From the subway to your phone, the germiest surfaces to avoid

FBN's Gerri Willis finds out how dirty some of the common surfaces are with which we often come in contact.

This article is part of the series

How To Avoid The Flu This Season

By Columns

We are closing in on flu season. The Center for Disease Control says that prime time for flu is between December and February. With all the hysteria about Ebola and enterovirus, it's easy to overlook the fact that seasonal flu kills anywhere from 3,000 to 49,000 people every year.  With that in mind, The Willis Report set out to track where you are most likely to pick up the germs that could land you in the doctor’s office.

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Turns out, humans are veritable petri dishes carrying some 500 difference species of bacteria at any time. Harmful bacteria, the kind that makes you sick, gets passed by touching surfaces. And, if you work in an office, everyday exposure is as easy as walking in the front door. Just one door contaminated with a virus spreads the germ to about half the surfaces and about half of employees within only four hours, according to a University of Arizona study.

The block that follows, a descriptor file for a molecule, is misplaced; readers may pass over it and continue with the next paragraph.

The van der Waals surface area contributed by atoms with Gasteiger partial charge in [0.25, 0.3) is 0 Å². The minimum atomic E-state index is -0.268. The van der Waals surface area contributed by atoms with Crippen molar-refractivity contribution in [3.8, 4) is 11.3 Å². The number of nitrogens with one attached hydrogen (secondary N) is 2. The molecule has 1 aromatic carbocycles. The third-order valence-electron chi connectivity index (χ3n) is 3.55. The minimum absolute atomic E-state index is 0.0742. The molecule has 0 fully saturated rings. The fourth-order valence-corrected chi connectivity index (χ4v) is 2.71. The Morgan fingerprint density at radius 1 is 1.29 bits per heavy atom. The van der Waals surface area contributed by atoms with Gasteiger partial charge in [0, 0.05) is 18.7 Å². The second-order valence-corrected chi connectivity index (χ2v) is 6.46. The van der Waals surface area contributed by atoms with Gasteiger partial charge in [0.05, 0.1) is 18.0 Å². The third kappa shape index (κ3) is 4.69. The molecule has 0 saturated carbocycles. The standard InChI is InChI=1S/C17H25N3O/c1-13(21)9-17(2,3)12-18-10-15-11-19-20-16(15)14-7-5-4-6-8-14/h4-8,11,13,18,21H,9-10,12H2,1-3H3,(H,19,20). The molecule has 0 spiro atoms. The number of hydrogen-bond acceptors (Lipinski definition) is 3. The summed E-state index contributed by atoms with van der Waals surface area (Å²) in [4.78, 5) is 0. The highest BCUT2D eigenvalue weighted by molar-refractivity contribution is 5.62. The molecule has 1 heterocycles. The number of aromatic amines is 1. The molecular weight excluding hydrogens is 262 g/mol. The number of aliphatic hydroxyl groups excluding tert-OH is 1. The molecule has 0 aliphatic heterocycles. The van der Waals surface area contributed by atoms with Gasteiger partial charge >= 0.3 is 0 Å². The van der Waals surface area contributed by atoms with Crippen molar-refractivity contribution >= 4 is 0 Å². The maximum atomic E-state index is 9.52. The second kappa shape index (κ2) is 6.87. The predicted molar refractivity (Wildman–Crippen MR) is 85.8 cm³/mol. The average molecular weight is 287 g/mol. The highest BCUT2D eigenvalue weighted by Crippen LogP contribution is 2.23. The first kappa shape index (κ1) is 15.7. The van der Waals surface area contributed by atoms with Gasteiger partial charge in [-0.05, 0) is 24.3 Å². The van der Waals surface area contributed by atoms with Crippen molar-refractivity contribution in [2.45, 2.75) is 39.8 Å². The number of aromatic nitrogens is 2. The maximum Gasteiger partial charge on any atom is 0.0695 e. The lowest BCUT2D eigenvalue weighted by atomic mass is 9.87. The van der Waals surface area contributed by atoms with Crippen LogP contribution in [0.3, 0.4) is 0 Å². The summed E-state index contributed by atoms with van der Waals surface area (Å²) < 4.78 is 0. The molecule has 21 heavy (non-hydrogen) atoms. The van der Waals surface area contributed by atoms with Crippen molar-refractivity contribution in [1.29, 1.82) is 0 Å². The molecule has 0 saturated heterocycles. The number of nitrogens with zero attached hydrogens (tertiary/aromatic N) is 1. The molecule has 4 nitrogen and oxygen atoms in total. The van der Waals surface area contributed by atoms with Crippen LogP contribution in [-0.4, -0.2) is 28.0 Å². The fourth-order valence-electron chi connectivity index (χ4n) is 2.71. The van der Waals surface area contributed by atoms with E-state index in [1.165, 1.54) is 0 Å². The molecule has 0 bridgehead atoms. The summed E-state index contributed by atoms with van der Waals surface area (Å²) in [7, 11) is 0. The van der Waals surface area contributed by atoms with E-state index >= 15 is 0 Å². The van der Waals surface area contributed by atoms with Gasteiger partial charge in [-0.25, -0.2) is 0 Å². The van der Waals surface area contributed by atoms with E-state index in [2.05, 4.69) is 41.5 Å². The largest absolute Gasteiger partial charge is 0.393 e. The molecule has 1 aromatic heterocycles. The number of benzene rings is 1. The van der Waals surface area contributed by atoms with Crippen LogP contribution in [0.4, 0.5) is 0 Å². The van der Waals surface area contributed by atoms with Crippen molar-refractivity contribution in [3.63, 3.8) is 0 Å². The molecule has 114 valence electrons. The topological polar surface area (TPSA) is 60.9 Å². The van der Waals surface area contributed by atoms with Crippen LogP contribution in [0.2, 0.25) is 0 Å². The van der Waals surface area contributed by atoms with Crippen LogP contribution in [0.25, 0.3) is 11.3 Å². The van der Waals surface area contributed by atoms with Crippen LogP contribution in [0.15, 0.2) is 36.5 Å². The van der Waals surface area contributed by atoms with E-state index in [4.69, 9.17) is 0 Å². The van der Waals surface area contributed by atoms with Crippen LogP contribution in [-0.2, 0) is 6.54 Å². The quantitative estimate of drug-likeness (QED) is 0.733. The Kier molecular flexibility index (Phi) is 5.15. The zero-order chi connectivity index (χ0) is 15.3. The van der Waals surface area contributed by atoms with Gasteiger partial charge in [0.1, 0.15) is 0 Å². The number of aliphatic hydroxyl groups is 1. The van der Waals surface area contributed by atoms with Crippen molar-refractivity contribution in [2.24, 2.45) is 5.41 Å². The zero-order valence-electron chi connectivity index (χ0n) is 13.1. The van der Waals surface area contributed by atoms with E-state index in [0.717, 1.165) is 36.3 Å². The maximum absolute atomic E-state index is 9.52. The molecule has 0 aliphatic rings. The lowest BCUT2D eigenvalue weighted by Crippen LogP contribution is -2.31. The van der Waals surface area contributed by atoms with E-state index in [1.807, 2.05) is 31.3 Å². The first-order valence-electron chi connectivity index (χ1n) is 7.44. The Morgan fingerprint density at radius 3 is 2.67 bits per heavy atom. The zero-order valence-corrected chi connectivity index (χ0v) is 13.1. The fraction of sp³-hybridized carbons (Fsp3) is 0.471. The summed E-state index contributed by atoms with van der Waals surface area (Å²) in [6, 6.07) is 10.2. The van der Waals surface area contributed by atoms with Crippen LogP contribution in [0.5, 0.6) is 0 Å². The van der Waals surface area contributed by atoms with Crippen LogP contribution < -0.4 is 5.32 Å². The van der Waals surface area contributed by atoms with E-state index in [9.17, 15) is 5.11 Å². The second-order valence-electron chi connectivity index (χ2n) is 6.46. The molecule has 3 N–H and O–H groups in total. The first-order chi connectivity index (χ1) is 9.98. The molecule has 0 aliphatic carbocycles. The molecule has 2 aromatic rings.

Working with Dr. Kelly Arehart, a scientist at Kimberly-Clark, we swabbed and tested break rooms, copiers, candy machines, computers, phones, elevator keypads and escalator handles. We found the surfaces most likely to be infested with germs may surprise you. First, forget the bathroom. Those surfaces are cleaned regularly. Much more problematic are smart phones, break room surfaces like buttons on a microwave and common area computers, especially keyboards. The trouble typically resides on surfaces and in areas which are not routinely cleaned. Water fountains and coffee stations are typically places where bad bugs hang out. And, keep in mind, most common respiratory viruses can survive on a surface for a maximum of two to four days.

The good news is that it is cheap and easy to keep yourself healthy. Just because you are exposed to a virus, doesn't mean you will get sick. Experts say washing your hands regularly is the most effective way to stay healthy, According to the CDC, 20 seconds of scrubbing with soap, or about the time it takes to hum the song "Happy Birthday to You" twice, should do the job. And, getting a flu shot, well, of course, is a good idea too.